Thursday 8 December 2016

Fine Gael in turmoil over fears of Labour 'betrayal'

Fiach Kelly Political Correspondent

Published 30/09/2010 | 05:00

A RIFT was exposed at the top of Fine Gael last night over its assertion that Labour is prepared to go into government with Fianna Fail.

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Fine Gael has repeatedly said that Labour will share power with Fianna Fail after Labour leader Eamon Gilmore gave Tanaiste Mary Coughlan a Dail 'pair' to travel to the US on a jobs and trade mission.

However, this was contradicted yesterday by Michael Noonan, Fine Gael's finance spokesman, who said he believed that Mr Gilmore was honest and did not want to share power with Fianna Fail.

"I always found Eamon Gilmore very truthful and very honest in any dealing I had with him," said Mr Noonan.

But the Limerick TD added: "The kind of difficulty we have in Fine Gael is that Dick Spring's assurances prior to '92 were equally strong and then there was a government formed with Fianna Fail.

"So we would have a doubt but I don't have any lack of confidence or trust in Eamon Gilmore," Mr Noonan said on RTE's 'News at One'.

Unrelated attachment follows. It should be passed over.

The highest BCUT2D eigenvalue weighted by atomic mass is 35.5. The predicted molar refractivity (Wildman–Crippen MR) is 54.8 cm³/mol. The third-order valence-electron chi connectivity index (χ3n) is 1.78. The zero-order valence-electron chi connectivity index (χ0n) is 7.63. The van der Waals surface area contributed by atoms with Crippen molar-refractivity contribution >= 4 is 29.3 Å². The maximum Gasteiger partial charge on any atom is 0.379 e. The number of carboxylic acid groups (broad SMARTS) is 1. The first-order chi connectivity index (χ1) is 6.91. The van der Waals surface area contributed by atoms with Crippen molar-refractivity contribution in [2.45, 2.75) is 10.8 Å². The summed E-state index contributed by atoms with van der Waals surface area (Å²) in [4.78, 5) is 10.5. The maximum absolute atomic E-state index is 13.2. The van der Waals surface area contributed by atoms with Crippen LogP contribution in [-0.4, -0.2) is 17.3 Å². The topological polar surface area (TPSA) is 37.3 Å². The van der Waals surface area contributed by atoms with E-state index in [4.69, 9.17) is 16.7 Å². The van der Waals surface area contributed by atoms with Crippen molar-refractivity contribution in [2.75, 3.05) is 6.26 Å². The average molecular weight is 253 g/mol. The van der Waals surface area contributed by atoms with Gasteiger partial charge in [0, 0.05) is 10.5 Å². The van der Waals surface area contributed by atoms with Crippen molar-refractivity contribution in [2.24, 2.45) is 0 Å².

Fine Gael sources last night said they intended to hammer home the message that Labour would do a deal with Fianna Fail -- but Mr Noonan's stance is inconsistent with statements over the last few days from several of his party colleagues.

On Tuesday, Fine Gael's justice spokesman Alan Shatter said: "Nobody could believe Eamon Gilmore's protestations that the Labour Party will not join up with Fianna Fail in government after the next election, if given the opportunity."

'Fantasy land'

Meath East TD Shane McEntee accused Labour of "betrayal" and said it would "jump into bed with Fianna Fail", while education spokesman Fergus O'Dowd claimed that Fine Gael was the only party that would not go into government with Fianna Fail.

A spokesman for Mr Gilmore accused Fine Gael of living in "fantasy land".

"They talk about Labour giving Fianna Fail a cuddle over a one-off pair for Mary Coughlan's trip, but Fine Gael are going to vote with the Government on the (banking) guarantee.

"I wouldn't call that a cuddle, I'd call that full consummation," the spokesman said.

Irish Independent

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